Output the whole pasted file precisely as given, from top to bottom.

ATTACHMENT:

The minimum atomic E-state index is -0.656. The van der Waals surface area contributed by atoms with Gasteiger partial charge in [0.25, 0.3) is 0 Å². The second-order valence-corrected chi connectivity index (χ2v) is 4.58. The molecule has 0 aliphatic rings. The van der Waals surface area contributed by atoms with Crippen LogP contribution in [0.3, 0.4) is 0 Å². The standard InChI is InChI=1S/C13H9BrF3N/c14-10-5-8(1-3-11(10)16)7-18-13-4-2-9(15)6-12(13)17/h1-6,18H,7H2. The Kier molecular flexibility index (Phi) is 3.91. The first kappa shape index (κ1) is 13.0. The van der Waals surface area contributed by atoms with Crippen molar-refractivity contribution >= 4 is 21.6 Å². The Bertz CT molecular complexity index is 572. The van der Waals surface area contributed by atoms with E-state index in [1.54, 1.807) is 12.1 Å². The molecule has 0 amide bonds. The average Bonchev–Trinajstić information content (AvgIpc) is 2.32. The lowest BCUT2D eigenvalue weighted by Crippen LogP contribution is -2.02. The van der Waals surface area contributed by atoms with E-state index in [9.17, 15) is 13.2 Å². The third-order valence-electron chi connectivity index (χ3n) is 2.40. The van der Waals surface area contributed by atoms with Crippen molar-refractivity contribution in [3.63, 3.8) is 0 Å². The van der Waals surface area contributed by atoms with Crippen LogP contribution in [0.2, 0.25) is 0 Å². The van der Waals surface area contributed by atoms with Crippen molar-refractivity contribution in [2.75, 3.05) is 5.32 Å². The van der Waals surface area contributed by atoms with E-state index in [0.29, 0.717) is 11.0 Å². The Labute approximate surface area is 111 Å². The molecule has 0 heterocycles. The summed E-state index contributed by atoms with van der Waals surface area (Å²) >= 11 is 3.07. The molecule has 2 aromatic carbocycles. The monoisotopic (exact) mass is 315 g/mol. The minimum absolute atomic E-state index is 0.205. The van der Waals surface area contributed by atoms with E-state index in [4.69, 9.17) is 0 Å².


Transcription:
The minimum atomic E-state index is -0.656. The van der Waals surface area contributed by atoms with Gasteiger partial charge in [0.25, 0.3) is 0 Å². The second-order valence-corrected chi connectivity index (χ2v) is 4.58. The molecule has 0 aliphatic rings. The van der Waals surface area contributed by atoms with Crippen LogP contribution in [0.3, 0.4) is 0 Å². The standard InChI is InChI=1S/C13H9BrF3N/c14-10-5-8(1-3-11(10)16)7-18-13-4-2-9(15)6-12(13)17/h1-6,18H,7H2. The Kier molecular flexibility index (Phi) is 3.91. The first kappa shape index (κ1) is 13.0. The van der Waals surface area contributed by atoms with Crippen molar-refractivity contribution >= 4 is 21.6 Å². The Bertz CT molecular complexity index is 572. The van der Waals surface area contributed by atoms with E-state index in [1.54, 1.807) is 12.1 Å². The molecule has 0 amide bonds. The average Bonchev–Trinajstić information content (AvgIpc) is 2.32. The lowest BCUT2D eigenvalue weighted by Crippen LogP contribution is -2.02. The van der Waals surface area contributed by atoms with E-state index in [9.17, 15) is 13.2 Å². The third-order valence-electron chi connectivity index (χ3n) is 2.40. The van der Waals surface area contributed by atoms with Crippen molar-refractivity contribution in [3.63, 3.8) is 0 Å². The van der Waals surface area contributed by atoms with Crippen LogP contribution in [0.2, 0.25) is 0 Å². The van der Waals surface area contributed by atoms with Crippen molar-refractivity contribution in [2.75, 3.05) is 5.32 Å². The van der Waals surface area contributed by atoms with E-state index in [0.29, 0.717) is 11.0 Å². The Labute approximate surface area is 111 Å². The molecule has 0 heterocycles. The summed E-state index contributed by atoms with van der Waals surface area (Å²) >= 11 is 3.07. The molecule has 2 aromatic carbocycles. The monoisotopic (exact) mass is 315 g/mol. The minimum absolute atomic E-state index is 0.205. The van der Waals surface area contributed by atoms with E-state index in [4.69, 9.17) is 0 Å².